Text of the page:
If you’re looking at Sram-equipped bikes, it’s my opinion that you can’t go wrong with any group they make. Shimano groups like Sora are made to a certain price point, which might help get a $800 bike on the street, but there are a lot of compromises along the way. Sram groups, even starting at their lowest group (Apex) offer an impressive performance & weight-to-cost ratio. Their shifting is chunky and direct in comparison to Shimano. Sram really pursued the cyclocross market and the direct, mechanical feel of their parts makes Sram an excellent option for mud-covered ‘cross racers. On the road, their parts are equally durable – I have used both Apex and Rival and would recommend them to any rider. I sprung for a Sram Red crankset on one bike I own and was blown away by how well it performed. (I know it’s all personal preference, but I am a SRAM man. I love the ergo levers and the feel of the shifts. Bottom line: These are just suggestions, try it and buy what you like – Nick)
*A sidenote: Cranksets & brakes are an area where most bike companies skimp to save money. Chances are (if you’re buying a $1500 bike) the crankset and brakes are a low-end replacement piece from a company like FSA or Tektro. These companies make respectable parts, but manufacturers often substitute cranksets like the FSA Gossamer to maximize their profit margins on entry level bikes.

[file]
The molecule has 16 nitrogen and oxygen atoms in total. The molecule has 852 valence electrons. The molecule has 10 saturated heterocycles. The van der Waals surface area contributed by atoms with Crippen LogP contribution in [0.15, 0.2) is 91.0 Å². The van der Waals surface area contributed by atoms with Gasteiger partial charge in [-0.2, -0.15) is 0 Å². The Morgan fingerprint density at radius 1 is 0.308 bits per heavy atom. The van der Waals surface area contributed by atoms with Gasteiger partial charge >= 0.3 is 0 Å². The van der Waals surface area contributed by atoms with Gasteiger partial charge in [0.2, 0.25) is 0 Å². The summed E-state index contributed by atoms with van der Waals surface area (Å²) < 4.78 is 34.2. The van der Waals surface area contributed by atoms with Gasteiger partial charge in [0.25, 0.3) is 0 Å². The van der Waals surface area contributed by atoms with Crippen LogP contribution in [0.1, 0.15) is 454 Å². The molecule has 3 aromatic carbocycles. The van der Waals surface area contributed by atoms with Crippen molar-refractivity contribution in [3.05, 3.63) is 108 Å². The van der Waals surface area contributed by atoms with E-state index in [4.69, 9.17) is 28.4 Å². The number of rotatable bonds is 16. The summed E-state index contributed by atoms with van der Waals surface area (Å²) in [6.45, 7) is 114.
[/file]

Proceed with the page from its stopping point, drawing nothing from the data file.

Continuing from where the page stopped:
All the other parts:
Cyclists have a lingo all their own, and one term you’ll hear eventually is ‘cockpit’. A bike’s ‘cockpit’ is essentially the seat, stem, and handlebars (maybe the seatpost too). On entry level bikes, these are often house-brand parts that will do the job just fine. Seats are typically referred to as ‘saddles’ and have very little padding in them. Nowadays, bike shorts have the majority of the padding. You absolutely WILL experience some soreness in the tuckus area as you start riding. Eventually you’ll get an iron butt like the rest of us, however if the pain continues it may be time to look into a new saddle. Some shops have a seat which can analyze your posterior and see where your sit bones lie – in turn, this will help you find a saddle that works best for you.